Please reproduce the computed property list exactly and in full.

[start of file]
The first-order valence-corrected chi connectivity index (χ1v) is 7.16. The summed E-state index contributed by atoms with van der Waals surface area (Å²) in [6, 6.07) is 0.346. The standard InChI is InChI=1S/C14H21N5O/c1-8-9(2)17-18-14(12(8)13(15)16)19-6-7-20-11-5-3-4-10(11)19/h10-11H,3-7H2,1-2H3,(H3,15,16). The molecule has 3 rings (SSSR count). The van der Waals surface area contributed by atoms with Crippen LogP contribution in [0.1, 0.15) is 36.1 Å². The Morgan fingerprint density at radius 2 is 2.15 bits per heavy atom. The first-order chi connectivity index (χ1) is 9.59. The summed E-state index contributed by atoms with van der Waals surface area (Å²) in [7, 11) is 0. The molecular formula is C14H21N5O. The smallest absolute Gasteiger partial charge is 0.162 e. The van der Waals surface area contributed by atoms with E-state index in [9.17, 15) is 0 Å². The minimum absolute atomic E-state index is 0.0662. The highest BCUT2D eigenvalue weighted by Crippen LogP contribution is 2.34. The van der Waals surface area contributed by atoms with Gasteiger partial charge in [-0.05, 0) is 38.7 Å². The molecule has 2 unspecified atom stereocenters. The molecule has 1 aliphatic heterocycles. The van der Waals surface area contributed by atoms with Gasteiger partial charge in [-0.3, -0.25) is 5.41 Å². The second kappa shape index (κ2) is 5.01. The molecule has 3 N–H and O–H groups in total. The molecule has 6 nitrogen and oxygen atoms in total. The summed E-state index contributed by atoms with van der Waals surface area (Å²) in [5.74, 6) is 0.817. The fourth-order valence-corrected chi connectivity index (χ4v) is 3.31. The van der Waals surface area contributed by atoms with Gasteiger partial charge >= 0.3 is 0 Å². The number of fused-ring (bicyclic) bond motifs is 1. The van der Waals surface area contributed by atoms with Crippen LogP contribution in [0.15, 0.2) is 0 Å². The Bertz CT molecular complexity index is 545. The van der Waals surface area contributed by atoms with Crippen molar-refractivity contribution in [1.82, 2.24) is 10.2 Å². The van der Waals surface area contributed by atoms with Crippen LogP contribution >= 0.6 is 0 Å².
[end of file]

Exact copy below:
The first-order valence-corrected chi connectivity index (χ1v) is 7.16. The summed E-state index contributed by atoms with van der Waals surface area (Å²) in [6, 6.07) is 0.346. The standard InChI is InChI=1S/C14H21N5O/c1-8-9(2)17-18-14(12(8)13(15)16)19-6-7-20-11-5-3-4-10(11)19/h10-11H,3-7H2,1-2H3,(H3,15,16). The molecule has 3 rings (SSSR count). The van der Waals surface area contributed by atoms with Crippen LogP contribution in [0.1, 0.15) is 36.1 Å². The Morgan fingerprint density at radius 2 is 2.15 bits per heavy atom. The first-order chi connectivity index (χ1) is 9.59. The summed E-state index contributed by atoms with van der Waals surface area (Å²) in [7, 11) is 0. The molecular formula is C14H21N5O. The smallest absolute Gasteiger partial charge is 0.162 e. The van der Waals surface area contributed by atoms with E-state index in [9.17, 15) is 0 Å². The minimum absolute atomic E-state index is 0.0662. The highest BCUT2D eigenvalue weighted by Crippen LogP contribution is 2.34. The van der Waals surface area contributed by atoms with Gasteiger partial charge in [-0.05, 0) is 38.7 Å². The molecule has 2 unspecified atom stereocenters. The molecule has 1 aliphatic heterocycles. The van der Waals surface area contributed by atoms with Gasteiger partial charge in [-0.3, -0.25) is 5.41 Å². The second kappa shape index (κ2) is 5.01. The molecule has 3 N–H and O–H groups in total. The molecule has 6 nitrogen and oxygen atoms in total. The summed E-state index contributed by atoms with van der Waals surface area (Å²) in [5.74, 6) is 0.817. The fourth-order valence-corrected chi connectivity index (χ4v) is 3.31. The van der Waals surface area contributed by atoms with Gasteiger partial charge >= 0.3 is 0 Å². The number of fused-ring (bicyclic) bond motifs is 1. The van der Waals surface area contributed by atoms with Crippen LogP contribution in [0.15, 0.2) is 0 Å². The Bertz CT molecular complexity index is 545. The van der Waals surface area contributed by atoms with Crippen molar-refractivity contribution in [1.82, 2.24) is 10.2 Å². The van der Waals surface area contributed by atoms with Crippen LogP contribution >= 0.6 is 0 Å².